Entrance to the museums is free of charge and many offer guided tours.
Monuments and Memorials
Of course, Washington, D.C. is well-known for its extraordinary monuments and memorials.
Washington Monument – At 555 ft. tall, the Washington Monument dominates the city skyline and is visible from all over the city. Dedicated to the first president of the United States, it also offers an amazing view over the city from the top. During the summer, it is open until 11:30pm.
The Vietnam Veterans Memorial was dedicated in 1982. Its black walls are inscribed with the names of the Americans who died during the war. There is also a statute of three soldiers. Friends and family of fallen soldiers visit the memorial and leave pictures, flowers, and toys for their loved ones. As a result, visiting the memorial can be a very touching and memorable experience.
The Franklin D. Roosevelt Memorial is really a park of four open-air rooms, one for each of Roosevelt’s terms. One room has waterfalls going into pools and another has a somewhat controversial statue of the president.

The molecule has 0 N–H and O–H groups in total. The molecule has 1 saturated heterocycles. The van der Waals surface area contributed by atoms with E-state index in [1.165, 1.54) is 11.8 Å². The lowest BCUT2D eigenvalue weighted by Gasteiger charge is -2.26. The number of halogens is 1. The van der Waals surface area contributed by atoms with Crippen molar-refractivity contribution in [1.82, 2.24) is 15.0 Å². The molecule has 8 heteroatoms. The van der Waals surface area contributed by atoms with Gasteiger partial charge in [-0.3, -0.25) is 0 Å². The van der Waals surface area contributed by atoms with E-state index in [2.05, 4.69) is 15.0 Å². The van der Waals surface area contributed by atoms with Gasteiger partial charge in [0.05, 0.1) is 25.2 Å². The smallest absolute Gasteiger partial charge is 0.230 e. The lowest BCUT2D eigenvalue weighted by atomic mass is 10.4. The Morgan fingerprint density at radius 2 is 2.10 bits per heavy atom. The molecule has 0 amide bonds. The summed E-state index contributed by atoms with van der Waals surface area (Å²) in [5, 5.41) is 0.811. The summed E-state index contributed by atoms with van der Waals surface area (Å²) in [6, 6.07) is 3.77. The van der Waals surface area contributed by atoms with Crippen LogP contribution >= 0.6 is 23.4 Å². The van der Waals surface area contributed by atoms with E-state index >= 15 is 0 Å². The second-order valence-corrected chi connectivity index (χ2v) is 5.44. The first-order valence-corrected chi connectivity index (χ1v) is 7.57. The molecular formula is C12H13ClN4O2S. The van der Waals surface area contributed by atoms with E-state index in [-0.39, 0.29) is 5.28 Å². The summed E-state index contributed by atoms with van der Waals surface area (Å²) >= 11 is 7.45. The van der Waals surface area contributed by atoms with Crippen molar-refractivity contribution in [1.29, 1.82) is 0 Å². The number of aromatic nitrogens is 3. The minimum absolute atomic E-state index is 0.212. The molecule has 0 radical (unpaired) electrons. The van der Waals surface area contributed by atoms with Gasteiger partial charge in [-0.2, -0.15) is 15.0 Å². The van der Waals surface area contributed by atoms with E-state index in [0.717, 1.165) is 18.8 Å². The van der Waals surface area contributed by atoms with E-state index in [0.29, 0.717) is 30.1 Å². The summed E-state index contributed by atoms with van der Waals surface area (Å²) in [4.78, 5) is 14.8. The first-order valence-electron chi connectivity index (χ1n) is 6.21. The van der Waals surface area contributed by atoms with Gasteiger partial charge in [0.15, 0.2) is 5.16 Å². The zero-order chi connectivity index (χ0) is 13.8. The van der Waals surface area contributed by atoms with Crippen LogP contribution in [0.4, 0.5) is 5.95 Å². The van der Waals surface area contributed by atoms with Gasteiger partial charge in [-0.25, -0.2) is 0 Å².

Lincoln Memorial — One of the most famous memorials is the Lincoln Memorial. A seated statute of President Lincoln sits inside a Neo-Classical temple. It is one of the most visited sights in D.C., especially at night when the statute is illuminated. The memorial is also the site of Martin Luther King, Jr.’s historic “I have a dream” speech.
Finally, the Jefferson Memorial is a colonnaded dome building which houses a 19ft. tall statute of the president. Jefferson’s words from the Declaration of Independence are imprinted on the wall. If you read them carefully however, you will notice misquotes and omissions, which has been the subject of much heated arguments.
The White House, the official residence of the president, was first occupied by John Adams. The White House was also burned during the War of 1812 and later partially rebuild. President Roosevelt gave the White House its name and ordered construction of the West Wing. Later the East Wing was added resulting in the building as it stands today.
The most notable rooms are of course, the Oval Office, the Red, Blue, and Green Rooms, and Lincoln’s Bedroom, which today is used as a guest room. Each president or presidential couple made changes to the interior of the house, which results in a unique and interesting blend of furniture and design.
Unfortunately, yet understandably, the White House has been closed to the general public since the events of 9/11. However, tours can be arranged through Congressional representatives.
Other highlights in and around the city include the Kennedy Center, Georgetown with Georgetown University, Washington National Cathedral, Arlington National Cemetery, and the Pentagon.